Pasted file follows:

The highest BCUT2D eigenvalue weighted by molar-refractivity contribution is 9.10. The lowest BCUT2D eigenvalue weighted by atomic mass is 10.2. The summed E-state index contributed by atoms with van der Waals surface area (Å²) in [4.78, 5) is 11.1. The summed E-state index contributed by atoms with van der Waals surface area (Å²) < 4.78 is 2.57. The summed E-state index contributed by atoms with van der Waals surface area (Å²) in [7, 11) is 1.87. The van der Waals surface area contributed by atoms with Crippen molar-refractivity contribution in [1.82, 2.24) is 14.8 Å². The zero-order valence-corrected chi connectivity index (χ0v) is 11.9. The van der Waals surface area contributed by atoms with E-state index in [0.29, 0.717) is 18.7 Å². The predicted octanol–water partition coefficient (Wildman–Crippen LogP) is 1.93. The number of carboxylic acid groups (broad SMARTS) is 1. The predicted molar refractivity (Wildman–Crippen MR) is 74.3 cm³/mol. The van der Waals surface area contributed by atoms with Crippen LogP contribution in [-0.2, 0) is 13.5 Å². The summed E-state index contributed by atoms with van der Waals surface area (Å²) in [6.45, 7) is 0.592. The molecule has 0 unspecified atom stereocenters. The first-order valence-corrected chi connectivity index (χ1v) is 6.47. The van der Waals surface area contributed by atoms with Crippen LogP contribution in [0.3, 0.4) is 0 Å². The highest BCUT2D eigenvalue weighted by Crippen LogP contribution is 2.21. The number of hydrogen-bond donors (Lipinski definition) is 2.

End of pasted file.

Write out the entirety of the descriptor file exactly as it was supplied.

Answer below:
The highest BCUT2D eigenvalue weighted by molar-refractivity contribution is 9.10. The lowest BCUT2D eigenvalue weighted by atomic mass is 10.2. The summed E-state index contributed by atoms with van der Waals surface area (Å²) in [4.78, 5) is 11.1. The summed E-state index contributed by atoms with van der Waals surface area (Å²) < 4.78 is 2.57. The summed E-state index contributed by atoms with van der Waals surface area (Å²) in [7, 11) is 1.87. The van der Waals surface area contributed by atoms with Crippen molar-refractivity contribution in [1.82, 2.24) is 14.8 Å². The zero-order valence-corrected chi connectivity index (χ0v) is 11.9. The van der Waals surface area contributed by atoms with E-state index in [0.29, 0.717) is 18.7 Å². The predicted octanol–water partition coefficient (Wildman–Crippen LogP) is 1.93. The number of carboxylic acid groups (broad SMARTS) is 1. The predicted molar refractivity (Wildman–Crippen MR) is 74.3 cm³/mol. The van der Waals surface area contributed by atoms with Crippen LogP contribution in [-0.2, 0) is 13.5 Å². The summed E-state index contributed by atoms with van der Waals surface area (Å²) in [6.45, 7) is 0.592. The molecule has 0 unspecified atom stereocenters. The first-order valence-corrected chi connectivity index (χ1v) is 6.47. The van der Waals surface area contributed by atoms with Crippen LogP contribution in [0.3, 0.4) is 0 Å². The highest BCUT2D eigenvalue weighted by Crippen LogP contribution is 2.21. The number of hydrogen-bond donors (Lipinski definition) is 2.